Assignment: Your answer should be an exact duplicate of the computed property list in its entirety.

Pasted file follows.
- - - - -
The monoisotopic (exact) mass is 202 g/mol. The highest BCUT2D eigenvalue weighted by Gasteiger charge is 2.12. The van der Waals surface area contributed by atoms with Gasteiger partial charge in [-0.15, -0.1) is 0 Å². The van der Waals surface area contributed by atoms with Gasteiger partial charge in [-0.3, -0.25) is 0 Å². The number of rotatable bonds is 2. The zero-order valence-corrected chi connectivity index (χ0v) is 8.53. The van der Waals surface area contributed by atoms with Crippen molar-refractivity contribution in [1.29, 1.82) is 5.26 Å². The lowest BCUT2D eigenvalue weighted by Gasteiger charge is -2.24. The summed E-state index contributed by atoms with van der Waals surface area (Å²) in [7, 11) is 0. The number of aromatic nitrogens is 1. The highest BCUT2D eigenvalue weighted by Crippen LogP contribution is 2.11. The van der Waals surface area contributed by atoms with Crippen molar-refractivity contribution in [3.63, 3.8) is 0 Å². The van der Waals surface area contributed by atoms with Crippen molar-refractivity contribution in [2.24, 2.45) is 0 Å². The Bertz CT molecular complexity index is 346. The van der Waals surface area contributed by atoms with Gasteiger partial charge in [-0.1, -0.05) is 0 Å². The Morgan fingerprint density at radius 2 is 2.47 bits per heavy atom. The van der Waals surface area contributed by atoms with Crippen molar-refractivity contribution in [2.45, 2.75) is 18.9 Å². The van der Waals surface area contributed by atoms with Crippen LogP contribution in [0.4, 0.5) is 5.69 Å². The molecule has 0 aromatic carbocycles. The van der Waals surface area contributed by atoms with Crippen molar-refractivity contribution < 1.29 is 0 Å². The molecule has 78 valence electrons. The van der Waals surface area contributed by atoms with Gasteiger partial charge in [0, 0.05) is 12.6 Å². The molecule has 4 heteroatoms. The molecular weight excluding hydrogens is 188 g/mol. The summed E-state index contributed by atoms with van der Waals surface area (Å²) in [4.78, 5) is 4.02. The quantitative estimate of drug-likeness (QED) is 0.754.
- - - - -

The monoisotopic (exact) mass is 202 g/mol. The highest BCUT2D eigenvalue weighted by Gasteiger charge is 2.12. The van der Waals surface area contributed by atoms with Gasteiger partial charge in [-0.15, -0.1) is 0 Å². The van der Waals surface area contributed by atoms with Gasteiger partial charge in [-0.3, -0.25) is 0 Å². The number of rotatable bonds is 2. The zero-order valence-corrected chi connectivity index (χ0v) is 8.53. The van der Waals surface area contributed by atoms with Crippen molar-refractivity contribution in [1.29, 1.82) is 5.26 Å². The lowest BCUT2D eigenvalue weighted by Gasteiger charge is -2.24. The summed E-state index contributed by atoms with van der Waals surface area (Å²) in [7, 11) is 0. The number of aromatic nitrogens is 1. The highest BCUT2D eigenvalue weighted by Crippen LogP contribution is 2.11. The van der Waals surface area contributed by atoms with Crippen molar-refractivity contribution in [3.63, 3.8) is 0 Å². The van der Waals surface area contributed by atoms with Crippen molar-refractivity contribution in [2.24, 2.45) is 0 Å². The Bertz CT molecular complexity index is 346. The van der Waals surface area contributed by atoms with Gasteiger partial charge in [-0.1, -0.05) is 0 Å². The Morgan fingerprint density at radius 2 is 2.47 bits per heavy atom. The van der Waals surface area contributed by atoms with Crippen molar-refractivity contribution in [2.45, 2.75) is 18.9 Å². The van der Waals surface area contributed by atoms with Crippen LogP contribution in [0.4, 0.5) is 5.69 Å². The molecule has 0 aromatic carbocycles. The van der Waals surface area contributed by atoms with Crippen molar-refractivity contribution < 1.29 is 0 Å². The molecule has 78 valence electrons. The van der Waals surface area contributed by atoms with Gasteiger partial charge in [0, 0.05) is 12.6 Å². The molecule has 4 heteroatoms. The molecular weight excluding hydrogens is 188 g/mol. The summed E-state index contributed by atoms with van der Waals surface area (Å²) in [4.78, 5) is 4.02. The quantitative estimate of drug-likeness (QED) is 0.754.